Amendment proposal fails to cherish children equally
In this column last week I referred to a Supreme Court judgment in what is known as the Baby Ann case, by the now retired judge Hugh Geoghegan, in which it was held that the paramount interests of the child, even independently of the existing constitutional provisions, was to be with her/his birth parents, even when the burden of psychological evidence suggested otherwise.
I was mistaken in the view that his was the only judgment in the case, but having read the three other judgments (by Adrian Hardiman, Niall Fennelly and Catherine McGuinness), the point, although less clear, still stands.
Baby Ann was born to two university students, who, at the time of the birth were not married to each other. The child was given up for adoption but, before the adoption could be completed, the students had married each other and demanded the return of the child who was 2½ years old by the time of the Supreme Court case. The weight of psychological evidence was that Baby Ann would be psychologically scarred, perhaps for a long time, by being removed from the custody of the would-be adopted parents, with whom she had bonded closely.
Some of the judges seemed to diminish the significance of the psychological evidence, substituting their own intuitions about the welfare of children. One of them, for instance, in arguing for the appropriateness of natural parents in the rearing of children, found corroboration in the bizarre biblical story of Solomon, who supposedly correctly identified the natural mother via a contrivance that even biblical fundamentalists must consider gross – proposing to cut the child in half.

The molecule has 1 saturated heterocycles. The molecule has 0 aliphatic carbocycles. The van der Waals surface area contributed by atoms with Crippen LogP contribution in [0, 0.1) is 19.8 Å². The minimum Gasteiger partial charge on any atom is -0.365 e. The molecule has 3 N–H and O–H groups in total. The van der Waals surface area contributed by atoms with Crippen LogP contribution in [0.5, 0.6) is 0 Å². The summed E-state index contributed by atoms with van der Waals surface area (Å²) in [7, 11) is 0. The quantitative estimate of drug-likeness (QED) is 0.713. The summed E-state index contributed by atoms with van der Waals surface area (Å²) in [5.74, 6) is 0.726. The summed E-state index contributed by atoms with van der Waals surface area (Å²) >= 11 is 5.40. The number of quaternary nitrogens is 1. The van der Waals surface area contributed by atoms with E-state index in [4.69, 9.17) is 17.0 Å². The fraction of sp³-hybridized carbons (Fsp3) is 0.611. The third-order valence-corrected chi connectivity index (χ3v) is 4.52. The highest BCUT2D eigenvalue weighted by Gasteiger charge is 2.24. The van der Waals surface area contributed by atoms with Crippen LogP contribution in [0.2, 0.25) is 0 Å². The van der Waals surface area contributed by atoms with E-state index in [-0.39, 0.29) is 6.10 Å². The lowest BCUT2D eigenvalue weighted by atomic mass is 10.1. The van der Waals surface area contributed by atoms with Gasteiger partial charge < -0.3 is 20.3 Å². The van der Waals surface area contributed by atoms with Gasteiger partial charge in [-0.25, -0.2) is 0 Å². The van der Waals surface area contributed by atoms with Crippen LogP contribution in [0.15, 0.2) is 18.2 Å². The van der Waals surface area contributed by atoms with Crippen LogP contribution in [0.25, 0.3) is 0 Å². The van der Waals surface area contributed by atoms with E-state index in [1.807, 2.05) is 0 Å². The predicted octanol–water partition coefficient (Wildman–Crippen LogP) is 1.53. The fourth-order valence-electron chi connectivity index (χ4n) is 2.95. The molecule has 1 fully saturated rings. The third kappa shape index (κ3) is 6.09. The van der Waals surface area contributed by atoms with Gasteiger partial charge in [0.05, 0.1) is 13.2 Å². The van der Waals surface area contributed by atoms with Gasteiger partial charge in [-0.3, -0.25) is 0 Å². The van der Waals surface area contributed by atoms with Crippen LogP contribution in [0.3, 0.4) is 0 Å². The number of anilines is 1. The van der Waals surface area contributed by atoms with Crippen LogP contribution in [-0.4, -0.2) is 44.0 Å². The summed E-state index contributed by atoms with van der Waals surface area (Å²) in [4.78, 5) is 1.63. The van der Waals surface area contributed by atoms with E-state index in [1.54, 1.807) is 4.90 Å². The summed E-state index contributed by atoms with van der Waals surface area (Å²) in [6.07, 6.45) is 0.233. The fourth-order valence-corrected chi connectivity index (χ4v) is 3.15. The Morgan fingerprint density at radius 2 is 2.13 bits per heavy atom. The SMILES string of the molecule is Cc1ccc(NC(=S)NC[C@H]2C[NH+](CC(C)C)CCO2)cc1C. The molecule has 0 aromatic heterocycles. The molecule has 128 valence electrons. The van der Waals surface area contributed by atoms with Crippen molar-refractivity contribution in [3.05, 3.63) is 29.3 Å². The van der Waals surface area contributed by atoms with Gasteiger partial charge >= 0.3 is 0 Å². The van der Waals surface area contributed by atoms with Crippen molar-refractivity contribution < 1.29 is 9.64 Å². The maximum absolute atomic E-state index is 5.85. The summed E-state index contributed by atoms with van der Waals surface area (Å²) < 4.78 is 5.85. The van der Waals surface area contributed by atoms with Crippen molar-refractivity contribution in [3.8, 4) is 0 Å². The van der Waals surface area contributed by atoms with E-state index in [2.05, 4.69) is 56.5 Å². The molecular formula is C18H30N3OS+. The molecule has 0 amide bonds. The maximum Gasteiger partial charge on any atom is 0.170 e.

In the case, a majority of the judges found that because of the present constitutional provisions on the family, the child should be returned to the natural parents.
This was irrespective of the trauma this would cause the child, both at the time of the return and, possibly, for the rest of her life. Indeed, one of the judges, Catherine McGuinness, said it was “with reluctance and some regret” that she had arrived at her judgment, but it had be decided “under the Constitution and the law as it now stands”.
Two of the four judgments, however, suggested a reasoning that supported the return of the child anyway, independently of any constitutional imperative.
But the main deficiency of the proposed amendment is the failure to guarantee the cherishing of the children of the nation equally and the absence of any requirement on the State to protect children from an epidemic of sexual abuse that there is no reason to suppose has ceased to rage.